The Houdini-themed fiberglass “Metamorph Lion” stands guard in front of Appleton’s History Museum.
I had a sense of what to expect from Appleton, Wisconsin, when I visited the most wholesome of college towns in Middle America—and on Flag Day, no less. But the genial college town proved more surprising with each cheesehead I encountered (best surprise: cheesehead jokes never get old). Though I guess that’s to be expected when one of the key items on the agenda was a concert starring two freshly-minted female college graduates (one being my sister-in-law) rocking a famous Bach violin duet—on tuba. Needless to say, the stage was set for an unusual experience.
About 100 miles northeast of another great Midwest college town, Madison, Appleton sits on the Fox River in eastern Wisconsin and is the childhood home of the magic-wielding likes of Harry Houdini and Joseph McCarthy. (Check out the Houdini section of the History Museum for the secrets behind some of the icon’s best escape illusions.) Other big thinkers get their starts at Lawrence University and its renowned Conservatory of Music, which anchors Appleton both in location and character (spot “This is Art” stickers speckled throughout town on trees, benches, and residents, courtesy of the liberal school’s arty students).
Over the course of two and a half days in Appleton, I sampled a generous dose of local flavor up and down College Avenue:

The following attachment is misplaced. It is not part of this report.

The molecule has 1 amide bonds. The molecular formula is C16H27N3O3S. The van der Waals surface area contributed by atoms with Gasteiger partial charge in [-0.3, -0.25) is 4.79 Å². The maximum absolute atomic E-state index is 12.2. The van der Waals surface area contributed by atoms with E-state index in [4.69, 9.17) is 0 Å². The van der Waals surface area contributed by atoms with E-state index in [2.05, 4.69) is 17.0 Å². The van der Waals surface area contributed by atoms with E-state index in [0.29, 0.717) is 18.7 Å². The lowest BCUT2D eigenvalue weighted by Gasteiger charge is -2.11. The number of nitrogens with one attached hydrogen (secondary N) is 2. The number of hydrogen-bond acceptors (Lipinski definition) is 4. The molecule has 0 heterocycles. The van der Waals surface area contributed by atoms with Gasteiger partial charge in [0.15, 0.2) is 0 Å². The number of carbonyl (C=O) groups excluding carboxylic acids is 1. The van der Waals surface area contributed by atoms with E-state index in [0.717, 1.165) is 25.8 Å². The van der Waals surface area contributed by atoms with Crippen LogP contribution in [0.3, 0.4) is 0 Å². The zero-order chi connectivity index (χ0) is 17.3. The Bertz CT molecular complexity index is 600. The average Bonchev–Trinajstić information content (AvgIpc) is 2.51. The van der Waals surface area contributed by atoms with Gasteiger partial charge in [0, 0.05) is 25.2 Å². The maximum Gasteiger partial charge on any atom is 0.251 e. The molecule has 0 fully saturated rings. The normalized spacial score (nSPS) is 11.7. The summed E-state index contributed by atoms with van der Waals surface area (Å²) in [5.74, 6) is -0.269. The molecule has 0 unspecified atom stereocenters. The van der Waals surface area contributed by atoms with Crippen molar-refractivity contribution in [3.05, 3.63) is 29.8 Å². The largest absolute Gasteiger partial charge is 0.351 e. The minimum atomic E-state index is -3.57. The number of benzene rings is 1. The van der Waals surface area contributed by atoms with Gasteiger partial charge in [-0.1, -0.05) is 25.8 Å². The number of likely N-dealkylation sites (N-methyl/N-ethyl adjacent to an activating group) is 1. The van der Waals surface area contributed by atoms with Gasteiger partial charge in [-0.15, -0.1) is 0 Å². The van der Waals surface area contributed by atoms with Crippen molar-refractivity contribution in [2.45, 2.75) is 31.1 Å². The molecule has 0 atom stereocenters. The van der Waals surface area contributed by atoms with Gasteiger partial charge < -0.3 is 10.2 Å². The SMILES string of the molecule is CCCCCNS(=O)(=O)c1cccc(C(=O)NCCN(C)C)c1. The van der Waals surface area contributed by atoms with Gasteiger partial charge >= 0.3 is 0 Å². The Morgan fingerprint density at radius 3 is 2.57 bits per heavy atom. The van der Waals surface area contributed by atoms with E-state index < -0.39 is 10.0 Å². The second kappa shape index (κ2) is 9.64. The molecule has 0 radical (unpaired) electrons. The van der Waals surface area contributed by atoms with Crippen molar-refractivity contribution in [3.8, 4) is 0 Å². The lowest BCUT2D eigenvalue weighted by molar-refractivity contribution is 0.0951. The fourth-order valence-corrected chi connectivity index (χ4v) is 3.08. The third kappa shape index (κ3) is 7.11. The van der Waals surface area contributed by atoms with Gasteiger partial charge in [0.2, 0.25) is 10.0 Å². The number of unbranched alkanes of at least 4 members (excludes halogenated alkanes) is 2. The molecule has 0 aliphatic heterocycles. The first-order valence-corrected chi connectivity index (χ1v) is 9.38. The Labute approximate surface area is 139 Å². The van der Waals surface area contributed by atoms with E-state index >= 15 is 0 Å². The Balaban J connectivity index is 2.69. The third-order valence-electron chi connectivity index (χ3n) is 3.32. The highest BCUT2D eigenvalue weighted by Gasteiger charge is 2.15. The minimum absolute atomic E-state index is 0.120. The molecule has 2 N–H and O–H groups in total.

EATING: Katsu-Ya for sushi, tempura, and grill-your-own yakiniku vegetables. Sirocco’s for Mediterranean tapas (goat cheese-and-eggplant stuffed peppers, hummus and olive tapenade). Copper Rock Coffee Company for seriously tasty tomato-and-basil quiche. Family-owned Brewed Awakenings (pictured, right) for wraps stacked high with fresh veggies, and back again later for homemade gelato. (Try a scoop of olive oil and sea salt—though it sounds disgusting, the unique flavor is pleasant, like saltwater taffy.) And to be honest, I still regret not squeezing in a third trip for their peanut-butter-and-jelly muffins or gelato bombs (a cup of hot, organic coffee with a scoop of gelato). The 1910 Sausage Company boasts juicy grilled hot dogs and sausages and a mustard bar stocked with eight gourmet dips, but my vote goes to their kettle corn. (For the ultimate strolling snack, ask for $1 worth fresh from the popper.) And no matter where you dine, order a local brew like New Glarus Spotted Cow, a refreshingly fruity farmhouse ale perfect for summer.
SHOPPING: In between all that eating, I stopped at hippie Vagabond Imports and picked up a breezy summer dress, imported from Nepal and patchworked together from a rainbow of multihued fabrics. Sure, the dress smelled a bit of incense until its first wash, but wearing it I’ve racked up compliments from everyone from a well-heeled stranger in Brooklyn to my husband’s 80-year-old grandmother. A number of other shops enticed with window-shopping eye candy, but I was in town on Flag Day and found myself out of luck, as many shops were apparently closed for the festivities. And festivities there were—Appleton claims our nation’s largest Flag Day celebration (who knew?), pulling out all the stops for a lively parade of dignitaries, colorful floats, local celebrities, bands, and more patriotic revelry than I’m used to seeing in my home of D.C.
EXPLORE MORE: Though Appleton’s downtown is immensely walkable—shops, restaurants, and bars line College Avenue, just up the hill from Fox River—a free trolley also loops downtown and the riverfront every 15 minutes or so. And if you’re in the area July 27, be sure to check out the all-day 48th Annual Art in the Park, with regional artists, food, and entertainment in Appleton’s leafy City Park.
Photos: Katie Knorovsky